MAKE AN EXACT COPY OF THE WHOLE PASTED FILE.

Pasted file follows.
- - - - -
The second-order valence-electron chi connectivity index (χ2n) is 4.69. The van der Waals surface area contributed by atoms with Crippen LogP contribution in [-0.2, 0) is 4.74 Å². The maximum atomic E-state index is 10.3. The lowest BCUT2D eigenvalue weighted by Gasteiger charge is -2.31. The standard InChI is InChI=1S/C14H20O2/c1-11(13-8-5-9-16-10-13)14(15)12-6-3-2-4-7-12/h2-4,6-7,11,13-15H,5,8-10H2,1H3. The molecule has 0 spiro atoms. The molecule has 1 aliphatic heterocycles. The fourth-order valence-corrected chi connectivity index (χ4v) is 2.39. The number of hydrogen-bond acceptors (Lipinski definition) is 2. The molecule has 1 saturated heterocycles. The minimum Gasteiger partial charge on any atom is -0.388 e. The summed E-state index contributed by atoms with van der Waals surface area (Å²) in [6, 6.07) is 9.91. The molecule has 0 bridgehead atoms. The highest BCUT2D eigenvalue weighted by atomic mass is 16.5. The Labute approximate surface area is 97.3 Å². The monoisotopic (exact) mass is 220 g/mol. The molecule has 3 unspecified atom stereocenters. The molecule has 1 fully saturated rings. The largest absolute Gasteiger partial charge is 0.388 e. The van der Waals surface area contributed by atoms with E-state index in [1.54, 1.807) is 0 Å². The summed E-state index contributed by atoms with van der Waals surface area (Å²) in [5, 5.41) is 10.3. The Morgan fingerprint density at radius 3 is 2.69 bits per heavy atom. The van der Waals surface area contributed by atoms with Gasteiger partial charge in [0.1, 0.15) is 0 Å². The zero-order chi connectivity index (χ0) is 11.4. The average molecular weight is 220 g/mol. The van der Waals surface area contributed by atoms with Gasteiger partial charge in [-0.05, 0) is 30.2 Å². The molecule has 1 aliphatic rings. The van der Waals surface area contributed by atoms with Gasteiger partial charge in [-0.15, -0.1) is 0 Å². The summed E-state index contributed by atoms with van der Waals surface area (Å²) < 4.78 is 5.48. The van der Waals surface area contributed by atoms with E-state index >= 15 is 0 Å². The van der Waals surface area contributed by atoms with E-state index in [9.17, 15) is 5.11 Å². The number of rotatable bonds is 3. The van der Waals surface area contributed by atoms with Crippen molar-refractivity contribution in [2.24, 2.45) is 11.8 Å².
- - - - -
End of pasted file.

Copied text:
The second-order valence-electron chi connectivity index (χ2n) is 4.69. The van der Waals surface area contributed by atoms with Crippen LogP contribution in [-0.2, 0) is 4.74 Å². The maximum atomic E-state index is 10.3. The lowest BCUT2D eigenvalue weighted by Gasteiger charge is -2.31. The standard InChI is InChI=1S/C14H20O2/c1-11(13-8-5-9-16-10-13)14(15)12-6-3-2-4-7-12/h2-4,6-7,11,13-15H,5,8-10H2,1H3. The molecule has 0 spiro atoms. The molecule has 1 aliphatic heterocycles. The fourth-order valence-corrected chi connectivity index (χ4v) is 2.39. The number of hydrogen-bond acceptors (Lipinski definition) is 2. The molecule has 1 saturated heterocycles. The minimum Gasteiger partial charge on any atom is -0.388 e. The summed E-state index contributed by atoms with van der Waals surface area (Å²) in [6, 6.07) is 9.91. The molecule has 0 bridgehead atoms. The highest BCUT2D eigenvalue weighted by atomic mass is 16.5. The Labute approximate surface area is 97.3 Å². The monoisotopic (exact) mass is 220 g/mol. The molecule has 3 unspecified atom stereocenters. The molecule has 1 fully saturated rings. The largest absolute Gasteiger partial charge is 0.388 e. The van der Waals surface area contributed by atoms with E-state index in [1.54, 1.807) is 0 Å². The summed E-state index contributed by atoms with van der Waals surface area (Å²) in [5, 5.41) is 10.3. The Morgan fingerprint density at radius 3 is 2.69 bits per heavy atom. The van der Waals surface area contributed by atoms with Gasteiger partial charge in [0.1, 0.15) is 0 Å². The zero-order chi connectivity index (χ0) is 11.4. The average molecular weight is 220 g/mol. The van der Waals surface area contributed by atoms with Gasteiger partial charge in [-0.05, 0) is 30.2 Å². The molecule has 1 aliphatic rings. The van der Waals surface area contributed by atoms with Gasteiger partial charge in [-0.15, -0.1) is 0 Å². The summed E-state index contributed by atoms with van der Waals surface area (Å²) < 4.78 is 5.48. The van der Waals surface area contributed by atoms with E-state index >= 15 is 0 Å². The van der Waals surface area contributed by atoms with E-state index in [9.17, 15) is 5.11 Å². The number of rotatable bonds is 3. The van der Waals surface area contributed by atoms with Crippen molar-refractivity contribution in [2.24, 2.45) is 11.8 Å².